Actor Josh Duhamel Featured in New Public Service Announcement for CureDuchenne
Newport Beach, Calif.
NEWPORT BEACH, Calif., November 12, 2013 – CureDuchenne, a national nonprofit that raises awareness and funds research to find a cure for Duchenne muscular dystrophy, announced today that actor Josh Duhamel is featured in a new public service announcement (PSA) on behalf of the organization.
The PSA is part of CureDuchenne’s continued efforts to raise awareness of Duchenne, a progressive muscle-wasting disease that impacts 1 in 3,500 boys. Boys with Duchenne are usually diagnosed by the age of 5, are in a wheelchair by 12 and most don’t survive their mid-20s.
Duhamel has acted in a variety of movies and television series including Transformers, Las Vegas and All My Children. Duhamel is married to Fergie, a singer/songwriter best known as the female vocalist for The Black Eyed Peas. They recently became parents when their son Axl Jack was born. Fergie is also featured in a CureDuchenne PSA.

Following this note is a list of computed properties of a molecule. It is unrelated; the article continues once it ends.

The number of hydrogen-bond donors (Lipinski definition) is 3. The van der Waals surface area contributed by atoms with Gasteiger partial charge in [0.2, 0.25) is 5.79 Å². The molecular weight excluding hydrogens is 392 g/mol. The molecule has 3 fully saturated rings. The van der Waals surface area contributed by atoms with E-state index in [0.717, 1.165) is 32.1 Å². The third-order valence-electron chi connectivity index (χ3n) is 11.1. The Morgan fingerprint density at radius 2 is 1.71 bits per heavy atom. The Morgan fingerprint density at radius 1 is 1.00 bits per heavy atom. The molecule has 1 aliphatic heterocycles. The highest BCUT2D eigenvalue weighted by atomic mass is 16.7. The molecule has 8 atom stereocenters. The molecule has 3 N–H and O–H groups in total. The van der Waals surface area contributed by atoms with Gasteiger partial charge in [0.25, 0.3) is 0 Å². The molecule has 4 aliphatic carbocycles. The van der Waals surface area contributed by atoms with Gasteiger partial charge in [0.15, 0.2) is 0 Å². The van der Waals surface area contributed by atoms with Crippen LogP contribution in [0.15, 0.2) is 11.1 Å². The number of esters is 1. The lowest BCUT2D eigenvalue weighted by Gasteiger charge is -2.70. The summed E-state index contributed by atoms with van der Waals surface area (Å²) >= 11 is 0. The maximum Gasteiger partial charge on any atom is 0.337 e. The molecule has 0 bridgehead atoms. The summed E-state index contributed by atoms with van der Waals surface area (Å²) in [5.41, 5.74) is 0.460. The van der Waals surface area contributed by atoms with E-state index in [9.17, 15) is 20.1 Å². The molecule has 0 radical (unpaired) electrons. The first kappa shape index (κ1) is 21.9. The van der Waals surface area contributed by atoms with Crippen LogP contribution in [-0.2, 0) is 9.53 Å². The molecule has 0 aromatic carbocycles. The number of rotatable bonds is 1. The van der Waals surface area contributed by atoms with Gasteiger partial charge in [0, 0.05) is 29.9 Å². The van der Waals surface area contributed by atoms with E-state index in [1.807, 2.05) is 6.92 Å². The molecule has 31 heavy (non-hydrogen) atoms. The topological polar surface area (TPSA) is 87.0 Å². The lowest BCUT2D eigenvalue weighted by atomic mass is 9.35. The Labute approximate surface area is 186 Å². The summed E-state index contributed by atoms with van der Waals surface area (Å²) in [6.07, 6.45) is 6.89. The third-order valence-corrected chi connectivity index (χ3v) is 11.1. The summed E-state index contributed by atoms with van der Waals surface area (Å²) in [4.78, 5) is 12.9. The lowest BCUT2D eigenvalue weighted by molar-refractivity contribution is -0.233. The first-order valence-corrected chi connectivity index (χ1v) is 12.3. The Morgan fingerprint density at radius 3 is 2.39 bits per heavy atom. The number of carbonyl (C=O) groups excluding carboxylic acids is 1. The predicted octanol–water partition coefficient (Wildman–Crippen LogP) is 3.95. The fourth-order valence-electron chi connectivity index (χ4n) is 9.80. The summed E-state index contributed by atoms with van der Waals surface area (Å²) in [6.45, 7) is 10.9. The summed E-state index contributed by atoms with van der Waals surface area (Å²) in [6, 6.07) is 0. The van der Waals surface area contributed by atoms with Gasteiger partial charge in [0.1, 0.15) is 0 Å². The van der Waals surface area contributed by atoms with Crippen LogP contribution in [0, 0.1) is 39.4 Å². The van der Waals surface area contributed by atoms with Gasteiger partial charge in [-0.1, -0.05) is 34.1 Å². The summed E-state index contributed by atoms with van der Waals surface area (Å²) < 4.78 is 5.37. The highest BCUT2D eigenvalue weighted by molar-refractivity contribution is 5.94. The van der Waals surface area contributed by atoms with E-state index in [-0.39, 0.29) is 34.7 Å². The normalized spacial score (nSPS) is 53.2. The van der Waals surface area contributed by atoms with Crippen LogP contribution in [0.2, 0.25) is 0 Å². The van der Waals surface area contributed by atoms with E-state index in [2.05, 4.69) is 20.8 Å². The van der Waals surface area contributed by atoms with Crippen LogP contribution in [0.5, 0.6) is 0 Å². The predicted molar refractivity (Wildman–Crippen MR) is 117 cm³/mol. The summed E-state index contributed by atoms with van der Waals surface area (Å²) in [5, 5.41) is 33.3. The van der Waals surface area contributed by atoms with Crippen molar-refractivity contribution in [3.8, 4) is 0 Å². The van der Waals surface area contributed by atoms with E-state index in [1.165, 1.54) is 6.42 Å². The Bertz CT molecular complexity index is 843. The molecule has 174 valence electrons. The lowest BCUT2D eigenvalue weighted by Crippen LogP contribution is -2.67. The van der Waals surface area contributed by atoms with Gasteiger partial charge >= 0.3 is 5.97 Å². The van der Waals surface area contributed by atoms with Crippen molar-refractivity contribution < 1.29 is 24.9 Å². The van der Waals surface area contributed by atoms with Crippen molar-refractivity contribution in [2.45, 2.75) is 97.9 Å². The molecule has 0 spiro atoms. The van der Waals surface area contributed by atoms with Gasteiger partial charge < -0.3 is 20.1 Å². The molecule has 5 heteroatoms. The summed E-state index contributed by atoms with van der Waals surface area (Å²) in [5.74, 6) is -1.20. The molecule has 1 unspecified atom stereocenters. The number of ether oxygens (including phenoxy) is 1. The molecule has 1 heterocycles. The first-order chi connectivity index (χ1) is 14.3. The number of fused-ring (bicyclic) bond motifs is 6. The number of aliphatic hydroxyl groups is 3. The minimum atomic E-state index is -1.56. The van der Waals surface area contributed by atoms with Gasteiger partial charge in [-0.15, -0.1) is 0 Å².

“We are delighted to have actor Josh Duhamel featured in a new CureDuchenne PSA,” said Debra Miller, CEO and founder, CureDuchenne. “The more people know about Duchenne and its devastating effects, the more we can raise funds for promising research to find treatments for all boys who live with Duchenne.”
The PSA can be viewed online on CureDuchenne’s website and YouTube channel. Click here to view.
is a national nonprofit organization located in Newport Beach, Calif., dedicated to finding a cure for Duchenne, the most common and most lethal form of muscular dystrophy. As the leading genetic killer of young boys, Duchenne affects more than 300,000 boys worldwide.
CureDuchenne has garnered international attention for its efforts to raise funds and awareness for Duchenne through venture philanthropy. With the help of CureDuchenne’s distinguished international panel of Scientific Advisors, funds raised by CureDuchenne support the most promising research aimed at treating and curing Duchenne. To date, seven CureDuchenne research projects have made their way into human clinical trials – a unique accomplishment as few health-related nonprofits have been successful in being a catalyst for human clinical trials.